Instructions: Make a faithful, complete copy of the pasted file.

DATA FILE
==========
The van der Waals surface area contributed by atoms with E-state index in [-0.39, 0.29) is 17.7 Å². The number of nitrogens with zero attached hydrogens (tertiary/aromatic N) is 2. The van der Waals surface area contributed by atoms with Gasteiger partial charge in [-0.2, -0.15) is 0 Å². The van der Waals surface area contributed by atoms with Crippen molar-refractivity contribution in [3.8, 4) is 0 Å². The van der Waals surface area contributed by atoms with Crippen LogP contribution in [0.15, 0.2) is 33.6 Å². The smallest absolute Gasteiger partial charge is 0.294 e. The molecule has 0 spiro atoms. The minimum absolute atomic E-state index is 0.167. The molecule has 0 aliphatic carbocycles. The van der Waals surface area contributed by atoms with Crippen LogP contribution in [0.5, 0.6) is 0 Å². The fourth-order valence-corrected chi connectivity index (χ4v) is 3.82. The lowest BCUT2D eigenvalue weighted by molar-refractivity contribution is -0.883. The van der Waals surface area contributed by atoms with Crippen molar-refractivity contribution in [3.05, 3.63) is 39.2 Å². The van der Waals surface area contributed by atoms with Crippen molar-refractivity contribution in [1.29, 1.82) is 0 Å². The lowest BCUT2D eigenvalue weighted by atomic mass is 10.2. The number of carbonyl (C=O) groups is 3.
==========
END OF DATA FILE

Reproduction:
The van der Waals surface area contributed by atoms with E-state index in [-0.39, 0.29) is 17.7 Å². The number of nitrogens with zero attached hydrogens (tertiary/aromatic N) is 2. The van der Waals surface area contributed by atoms with Gasteiger partial charge in [-0.2, -0.15) is 0 Å². The van der Waals surface area contributed by atoms with Crippen molar-refractivity contribution in [3.8, 4) is 0 Å². The van der Waals surface area contributed by atoms with Crippen LogP contribution in [0.15, 0.2) is 33.6 Å². The smallest absolute Gasteiger partial charge is 0.294 e. The molecule has 0 spiro atoms. The minimum absolute atomic E-state index is 0.167. The molecule has 0 aliphatic carbocycles. The van der Waals surface area contributed by atoms with Crippen LogP contribution in [0.5, 0.6) is 0 Å². The fourth-order valence-corrected chi connectivity index (χ4v) is 3.82. The lowest BCUT2D eigenvalue weighted by molar-refractivity contribution is -0.883. The van der Waals surface area contributed by atoms with Crippen molar-refractivity contribution in [3.05, 3.63) is 39.2 Å². The van der Waals surface area contributed by atoms with Crippen molar-refractivity contribution in [1.29, 1.82) is 0 Å². The lowest BCUT2D eigenvalue weighted by atomic mass is 10.2. The number of carbonyl (C=O) groups is 3.